Palm Paper investing for the future at its Norfolk mill
PUBLISHED: 13:27 17 September 2019 | UPDATED: 16:00 17 September 2019
A giant paper mill which supports hundreds of jobs in Norfolk is set for a £10m revamp.
As he celebrated 10 years of operating the plant he built beside the Ouse in King's Lynn in 2009, Dr Wolfgang Palm said the machinery would be given an upgrade to churn out higher grades of paper.
Falling newspaper circulations mean there is less demand for newsprint, said the owner of Palm Paper. So the plant has developed new grades of paper for magazines and other publications.
"It's no secret to keep the machine at full capacity we needed to produce different products," he said.
"We have just decided to invest further in the mill. We will have a major rebuild of the paper machine next year. It's £10m, the purpose of this rebuild is to be able to produce even higher grades."
Palm Paper employs around 200 people, while its supply chain supports hundreds more across Norfolk and further afield.
"We employ people from the area, we trained them to be paper makers and they are a highly-motivated workforce, they are doing a great job," said Dr Palm. "We are very happy to be here in King's Lynn in west Norfolk."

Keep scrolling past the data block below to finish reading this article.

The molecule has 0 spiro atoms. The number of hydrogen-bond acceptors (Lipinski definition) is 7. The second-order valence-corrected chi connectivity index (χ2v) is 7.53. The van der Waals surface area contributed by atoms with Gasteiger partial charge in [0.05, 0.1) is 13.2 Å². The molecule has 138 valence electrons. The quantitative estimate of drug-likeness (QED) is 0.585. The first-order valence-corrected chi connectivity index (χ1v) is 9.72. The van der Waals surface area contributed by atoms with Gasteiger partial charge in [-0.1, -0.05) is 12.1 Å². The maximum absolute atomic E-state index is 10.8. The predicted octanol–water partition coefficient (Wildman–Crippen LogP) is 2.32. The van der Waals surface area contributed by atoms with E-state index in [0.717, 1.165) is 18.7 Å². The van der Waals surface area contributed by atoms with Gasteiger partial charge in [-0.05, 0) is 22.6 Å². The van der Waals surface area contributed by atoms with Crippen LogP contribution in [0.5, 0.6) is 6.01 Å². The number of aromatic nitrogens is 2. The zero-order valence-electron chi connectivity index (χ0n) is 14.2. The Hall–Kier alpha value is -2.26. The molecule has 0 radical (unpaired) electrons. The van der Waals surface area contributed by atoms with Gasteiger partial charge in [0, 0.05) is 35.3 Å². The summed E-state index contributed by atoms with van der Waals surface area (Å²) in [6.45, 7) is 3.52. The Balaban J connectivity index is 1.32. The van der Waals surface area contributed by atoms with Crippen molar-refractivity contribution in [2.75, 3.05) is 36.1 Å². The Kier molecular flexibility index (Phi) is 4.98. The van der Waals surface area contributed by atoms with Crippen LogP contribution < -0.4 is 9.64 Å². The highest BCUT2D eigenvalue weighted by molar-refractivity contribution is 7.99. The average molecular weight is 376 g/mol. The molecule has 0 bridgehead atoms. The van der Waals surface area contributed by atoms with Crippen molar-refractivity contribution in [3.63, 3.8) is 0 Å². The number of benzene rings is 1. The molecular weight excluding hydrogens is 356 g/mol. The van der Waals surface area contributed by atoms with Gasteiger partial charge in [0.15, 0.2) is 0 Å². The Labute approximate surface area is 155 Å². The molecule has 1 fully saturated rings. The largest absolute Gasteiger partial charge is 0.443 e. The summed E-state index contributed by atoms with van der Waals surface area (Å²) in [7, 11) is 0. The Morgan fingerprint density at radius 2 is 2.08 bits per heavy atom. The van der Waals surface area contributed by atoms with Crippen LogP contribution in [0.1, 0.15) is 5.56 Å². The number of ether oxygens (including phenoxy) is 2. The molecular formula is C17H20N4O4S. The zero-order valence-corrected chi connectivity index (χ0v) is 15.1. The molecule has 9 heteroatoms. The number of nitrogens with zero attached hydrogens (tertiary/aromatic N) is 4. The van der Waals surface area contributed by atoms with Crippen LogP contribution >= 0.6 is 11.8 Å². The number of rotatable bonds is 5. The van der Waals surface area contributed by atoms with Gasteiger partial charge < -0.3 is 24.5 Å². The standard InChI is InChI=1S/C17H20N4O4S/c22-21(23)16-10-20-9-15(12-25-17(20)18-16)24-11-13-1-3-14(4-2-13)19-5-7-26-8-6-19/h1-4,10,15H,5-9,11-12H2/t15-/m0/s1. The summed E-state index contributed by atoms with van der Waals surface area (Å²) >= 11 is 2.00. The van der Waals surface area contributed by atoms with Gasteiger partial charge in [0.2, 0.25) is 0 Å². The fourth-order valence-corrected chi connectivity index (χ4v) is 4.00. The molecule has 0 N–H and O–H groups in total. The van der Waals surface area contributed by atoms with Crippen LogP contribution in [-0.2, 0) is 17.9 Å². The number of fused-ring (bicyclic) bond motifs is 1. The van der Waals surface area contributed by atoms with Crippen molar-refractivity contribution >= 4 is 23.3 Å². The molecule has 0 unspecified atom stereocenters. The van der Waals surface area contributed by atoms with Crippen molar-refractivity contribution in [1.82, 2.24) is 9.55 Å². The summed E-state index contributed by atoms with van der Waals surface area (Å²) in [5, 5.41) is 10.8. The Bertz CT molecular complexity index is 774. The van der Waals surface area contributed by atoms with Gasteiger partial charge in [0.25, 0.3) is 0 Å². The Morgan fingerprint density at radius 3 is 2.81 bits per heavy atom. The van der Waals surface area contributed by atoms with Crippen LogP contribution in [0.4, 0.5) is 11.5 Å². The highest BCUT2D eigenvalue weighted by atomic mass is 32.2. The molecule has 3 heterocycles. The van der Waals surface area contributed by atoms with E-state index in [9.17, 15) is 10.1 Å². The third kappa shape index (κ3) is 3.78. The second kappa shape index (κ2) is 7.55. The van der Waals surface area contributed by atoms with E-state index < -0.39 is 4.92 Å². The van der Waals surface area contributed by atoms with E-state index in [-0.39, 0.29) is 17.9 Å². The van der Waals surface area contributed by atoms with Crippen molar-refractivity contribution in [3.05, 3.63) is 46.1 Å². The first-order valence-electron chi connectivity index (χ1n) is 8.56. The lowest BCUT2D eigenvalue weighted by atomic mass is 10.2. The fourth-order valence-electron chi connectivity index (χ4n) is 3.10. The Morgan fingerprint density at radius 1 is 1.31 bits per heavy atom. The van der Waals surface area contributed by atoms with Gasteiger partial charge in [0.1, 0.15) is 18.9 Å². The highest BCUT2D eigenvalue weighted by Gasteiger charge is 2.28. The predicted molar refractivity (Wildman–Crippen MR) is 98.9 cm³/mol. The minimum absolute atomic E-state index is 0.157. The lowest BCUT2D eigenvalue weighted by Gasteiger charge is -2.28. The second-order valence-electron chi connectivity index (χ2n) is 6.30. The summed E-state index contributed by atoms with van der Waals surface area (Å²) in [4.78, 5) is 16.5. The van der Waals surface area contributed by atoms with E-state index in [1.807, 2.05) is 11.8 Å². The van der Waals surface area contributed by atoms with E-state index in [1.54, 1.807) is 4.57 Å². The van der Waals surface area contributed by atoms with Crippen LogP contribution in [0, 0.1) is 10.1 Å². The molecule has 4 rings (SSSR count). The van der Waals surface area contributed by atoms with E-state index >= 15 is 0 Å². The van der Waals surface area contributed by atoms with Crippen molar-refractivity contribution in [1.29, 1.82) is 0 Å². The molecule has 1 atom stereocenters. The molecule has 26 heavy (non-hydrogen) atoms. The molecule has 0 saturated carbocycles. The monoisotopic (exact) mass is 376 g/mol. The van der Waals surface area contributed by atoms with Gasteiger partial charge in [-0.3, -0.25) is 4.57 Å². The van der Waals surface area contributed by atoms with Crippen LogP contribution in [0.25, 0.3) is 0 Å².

Since the mill started rolling in August 2009, it has produced around 4m tonnes of paper and seen a total of £400m invested in the site.
Last year a natural gas-fired heat and power plant was built beside it.
As well as producing electricity and steam for the machinery, it cuts Palm's CO2 emissions by 80,000 tonnes a year and can also supply power to the National grid in times of crisis such as last month's black-out across parts of the Home Counties.
A paper separation plant is also being built on the site. Dr Palm said he was in talks with councils over having consumers separate paper and cardboard when they recycled them, to improve the quality of raw materials sent to the plant. He said this would enable Palm to pay more for it.
He said the company, which also operates mills in Germany was looking at producing light-weight card to replace plastic packaging and working with online giant Amazon to reduce wasted space in its boxes.
He said the Lynn mill, which obtains all its raw materials from the UK and sells to a UK customer base had nothing to fear from Brexit.